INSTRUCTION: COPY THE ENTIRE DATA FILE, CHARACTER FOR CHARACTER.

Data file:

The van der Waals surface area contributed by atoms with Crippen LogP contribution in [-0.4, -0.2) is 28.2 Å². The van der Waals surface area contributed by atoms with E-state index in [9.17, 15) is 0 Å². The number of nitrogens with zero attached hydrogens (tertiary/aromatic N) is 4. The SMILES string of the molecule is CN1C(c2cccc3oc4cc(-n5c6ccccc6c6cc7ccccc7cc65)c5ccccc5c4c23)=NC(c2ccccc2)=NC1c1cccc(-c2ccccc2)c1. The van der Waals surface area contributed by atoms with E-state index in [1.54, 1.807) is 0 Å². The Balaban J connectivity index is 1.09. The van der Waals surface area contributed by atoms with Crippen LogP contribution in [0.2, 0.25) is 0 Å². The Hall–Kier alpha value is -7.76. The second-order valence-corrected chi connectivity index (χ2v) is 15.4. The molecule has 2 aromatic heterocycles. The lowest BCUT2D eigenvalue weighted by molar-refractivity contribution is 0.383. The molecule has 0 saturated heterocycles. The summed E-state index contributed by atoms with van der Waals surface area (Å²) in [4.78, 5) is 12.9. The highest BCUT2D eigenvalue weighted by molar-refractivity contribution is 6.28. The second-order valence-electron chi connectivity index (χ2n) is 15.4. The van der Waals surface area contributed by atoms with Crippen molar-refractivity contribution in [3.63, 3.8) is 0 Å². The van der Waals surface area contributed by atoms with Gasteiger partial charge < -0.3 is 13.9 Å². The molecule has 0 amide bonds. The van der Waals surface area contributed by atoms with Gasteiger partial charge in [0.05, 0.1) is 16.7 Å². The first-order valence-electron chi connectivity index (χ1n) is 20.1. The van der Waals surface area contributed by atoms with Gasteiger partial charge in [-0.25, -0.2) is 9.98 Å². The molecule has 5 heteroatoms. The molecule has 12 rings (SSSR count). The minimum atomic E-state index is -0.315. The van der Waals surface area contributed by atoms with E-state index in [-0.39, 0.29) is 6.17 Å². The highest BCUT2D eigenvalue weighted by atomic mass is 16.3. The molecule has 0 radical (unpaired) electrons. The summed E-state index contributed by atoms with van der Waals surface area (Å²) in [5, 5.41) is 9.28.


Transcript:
The van der Waals surface area contributed by atoms with Crippen LogP contribution in [-0.4, -0.2) is 28.2 Å². The van der Waals surface area contributed by atoms with E-state index in [9.17, 15) is 0 Å². The number of nitrogens with zero attached hydrogens (tertiary/aromatic N) is 4. The SMILES string of the molecule is CN1C(c2cccc3oc4cc(-n5c6ccccc6c6cc7ccccc7cc65)c5ccccc5c4c23)=NC(c2ccccc2)=NC1c1cccc(-c2ccccc2)c1. The van der Waals surface area contributed by atoms with E-state index in [1.54, 1.807) is 0 Å². The Balaban J connectivity index is 1.09. The van der Waals surface area contributed by atoms with Crippen LogP contribution in [0.2, 0.25) is 0 Å². The Hall–Kier alpha value is -7.76. The second-order valence-corrected chi connectivity index (χ2v) is 15.4. The molecule has 2 aromatic heterocycles. The lowest BCUT2D eigenvalue weighted by molar-refractivity contribution is 0.383. The molecule has 0 saturated heterocycles. The summed E-state index contributed by atoms with van der Waals surface area (Å²) in [4.78, 5) is 12.9. The highest BCUT2D eigenvalue weighted by molar-refractivity contribution is 6.28. The second-order valence-electron chi connectivity index (χ2n) is 15.4. The van der Waals surface area contributed by atoms with Crippen molar-refractivity contribution in [3.63, 3.8) is 0 Å². The van der Waals surface area contributed by atoms with Gasteiger partial charge < -0.3 is 13.9 Å². The molecule has 0 amide bonds. The van der Waals surface area contributed by atoms with Gasteiger partial charge in [0.05, 0.1) is 16.7 Å². The first-order valence-electron chi connectivity index (χ1n) is 20.1. The van der Waals surface area contributed by atoms with Gasteiger partial charge in [-0.25, -0.2) is 9.98 Å². The molecule has 5 heteroatoms. The molecule has 12 rings (SSSR count). The minimum atomic E-state index is -0.315. The van der Waals surface area contributed by atoms with E-state index in [-0.39, 0.29) is 6.17 Å². The highest BCUT2D eigenvalue weighted by atomic mass is 16.3. The molecule has 0 radical (unpaired) electrons. The summed E-state index contributed by atoms with van der Waals surface area (Å²) in [5, 5.41) is 9.28.